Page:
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Crossing Borders - the IMpact of the PATRIP Foundation approach

 

Corss border market_Afgh Tajik border_AKDN

Cross-border projects do not only provide valuable infrastructure. The process of selecting, reviewing, designing, constructing and maintaining the projects in consultation with local governments builds trust between border communities, creates links between officials and constituencies, facilitates trade and the development of new business opportunities, and helps to develop and expand market opportunities and licit livelihoods. The following areas serve as examples of PATRIP's contribution to wider development processes in the cross-border areas:


Equitable development: Prior to PATRIP, and especially during Soviet times, riverbank stabilisation works were carried out only on the Tajik side of the border. Because these protective works affect the flow of water, the projects often diverted the river into Afghan territory, eroding valuable agricultural assets. One of the key benefits of PATRIP is that projects have been carried out simultaneously on both sides of the Pyanj River for the first time in history. The construction of the Tem Riverbank Stabilisation Project on the Tajik side and Demurghon Riverbank Stabilisation Project on the Afghan side was one the first example of cross-border river-land management.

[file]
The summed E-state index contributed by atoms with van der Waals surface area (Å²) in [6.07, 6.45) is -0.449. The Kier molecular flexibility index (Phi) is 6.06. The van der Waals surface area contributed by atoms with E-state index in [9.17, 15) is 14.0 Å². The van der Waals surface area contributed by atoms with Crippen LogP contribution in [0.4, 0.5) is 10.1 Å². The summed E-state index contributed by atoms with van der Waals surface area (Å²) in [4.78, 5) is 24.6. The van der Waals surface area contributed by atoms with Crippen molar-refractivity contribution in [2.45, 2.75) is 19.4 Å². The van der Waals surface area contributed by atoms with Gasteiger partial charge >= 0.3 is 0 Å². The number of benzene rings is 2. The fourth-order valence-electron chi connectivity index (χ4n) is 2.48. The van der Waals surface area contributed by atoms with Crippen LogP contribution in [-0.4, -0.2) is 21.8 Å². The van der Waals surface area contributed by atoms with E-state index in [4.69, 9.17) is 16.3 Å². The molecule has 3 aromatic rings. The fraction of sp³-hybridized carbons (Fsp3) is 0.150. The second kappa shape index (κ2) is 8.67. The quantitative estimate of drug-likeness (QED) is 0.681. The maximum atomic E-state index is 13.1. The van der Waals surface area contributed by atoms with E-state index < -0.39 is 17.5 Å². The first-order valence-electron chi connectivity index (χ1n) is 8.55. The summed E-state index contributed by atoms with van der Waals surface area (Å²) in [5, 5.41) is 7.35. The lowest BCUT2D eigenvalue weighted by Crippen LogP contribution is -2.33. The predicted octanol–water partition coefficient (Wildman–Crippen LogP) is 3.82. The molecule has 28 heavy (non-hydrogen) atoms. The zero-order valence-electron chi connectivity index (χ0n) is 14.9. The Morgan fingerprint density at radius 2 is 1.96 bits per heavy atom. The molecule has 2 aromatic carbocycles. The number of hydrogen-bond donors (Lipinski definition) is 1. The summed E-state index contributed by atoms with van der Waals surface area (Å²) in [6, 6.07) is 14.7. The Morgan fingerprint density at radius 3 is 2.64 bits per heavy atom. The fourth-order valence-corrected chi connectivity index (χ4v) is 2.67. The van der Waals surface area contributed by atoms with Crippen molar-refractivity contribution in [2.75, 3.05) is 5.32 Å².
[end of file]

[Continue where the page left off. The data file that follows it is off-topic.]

Cross-border contracting: For several projects, local design and construction companies on both sides of the Afghan-Tajik border cooperated to provide machinery and expertise to the projects. This process is building the capacity of local contractors to work in the border areas in the future.


Capacity building of local infrastructure companies: Contractors from Afghan communities were used on several projects, providing them with opportunity to implement projects otherwise awarded to large, outside contractors.


Cross border government cooperation: In support of cross border cooperation, government officials and community representatives of Afghanistan and Tajikistan have been active participants in cross-border projects. Officials visited project sites, examined potential projects, signed off on the design, agreed on work plans and monitored project implementation together.

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Multiplier effects: The Vanj Bridge and cross-border markets have created more

than 100 direct jobs, and are indirectly opening new opportunities for business and access to social services. Strengthening of riverbank secures against floods, and once all projects are complete more than 400 hectares of land will become available for agricultural, forestry, livestock keeping and horticultural development. In areas where riverbank strengthening was completed in 2012, farmers are already cultivating the protected and reclaimed land.


Linking the poor to growth: Cross-border programming recognises that some rural populations in border areas have limited or no access to economic and social services in their own countries. Cross-border programmes can therefore link communities to opportunities in neighbouring countries that they would not have within their own countries. Unlike Afghan- or Tajik-only development programmes, cross-border interventions bridge development gaps where single-country programmes cannot.